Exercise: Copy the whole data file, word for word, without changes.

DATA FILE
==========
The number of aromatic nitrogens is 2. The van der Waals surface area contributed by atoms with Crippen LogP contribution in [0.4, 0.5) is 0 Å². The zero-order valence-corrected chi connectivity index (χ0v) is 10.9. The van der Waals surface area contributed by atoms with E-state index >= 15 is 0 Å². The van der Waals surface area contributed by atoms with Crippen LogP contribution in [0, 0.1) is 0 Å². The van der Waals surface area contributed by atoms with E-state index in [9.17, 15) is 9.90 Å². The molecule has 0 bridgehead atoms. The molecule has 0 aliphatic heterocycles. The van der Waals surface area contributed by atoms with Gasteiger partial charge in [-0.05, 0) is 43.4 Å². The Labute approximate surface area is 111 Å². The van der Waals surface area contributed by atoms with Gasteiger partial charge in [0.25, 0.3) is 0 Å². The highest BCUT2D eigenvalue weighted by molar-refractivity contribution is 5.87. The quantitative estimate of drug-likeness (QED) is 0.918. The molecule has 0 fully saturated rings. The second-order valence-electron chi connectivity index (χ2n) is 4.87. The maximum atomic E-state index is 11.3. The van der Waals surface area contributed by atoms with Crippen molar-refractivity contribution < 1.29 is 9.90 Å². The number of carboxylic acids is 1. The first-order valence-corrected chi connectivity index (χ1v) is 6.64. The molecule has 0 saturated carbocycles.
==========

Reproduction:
The number of aromatic nitrogens is 2. The van der Waals surface area contributed by atoms with Crippen LogP contribution in [0.4, 0.5) is 0 Å². The zero-order valence-corrected chi connectivity index (χ0v) is 10.9. The van der Waals surface area contributed by atoms with E-state index >= 15 is 0 Å². The van der Waals surface area contributed by atoms with Crippen LogP contribution in [0, 0.1) is 0 Å². The van der Waals surface area contributed by atoms with E-state index in [9.17, 15) is 9.90 Å². The molecule has 0 bridgehead atoms. The molecule has 0 aliphatic heterocycles. The van der Waals surface area contributed by atoms with Gasteiger partial charge in [-0.05, 0) is 43.4 Å². The Labute approximate surface area is 111 Å². The van der Waals surface area contributed by atoms with Gasteiger partial charge in [0.25, 0.3) is 0 Å². The highest BCUT2D eigenvalue weighted by molar-refractivity contribution is 5.87. The quantitative estimate of drug-likeness (QED) is 0.918. The molecule has 0 fully saturated rings. The second-order valence-electron chi connectivity index (χ2n) is 4.87. The maximum atomic E-state index is 11.3. The van der Waals surface area contributed by atoms with Crippen molar-refractivity contribution < 1.29 is 9.90 Å². The number of carboxylic acids is 1. The first-order valence-corrected chi connectivity index (χ1v) is 6.64. The molecule has 0 saturated carbocycles.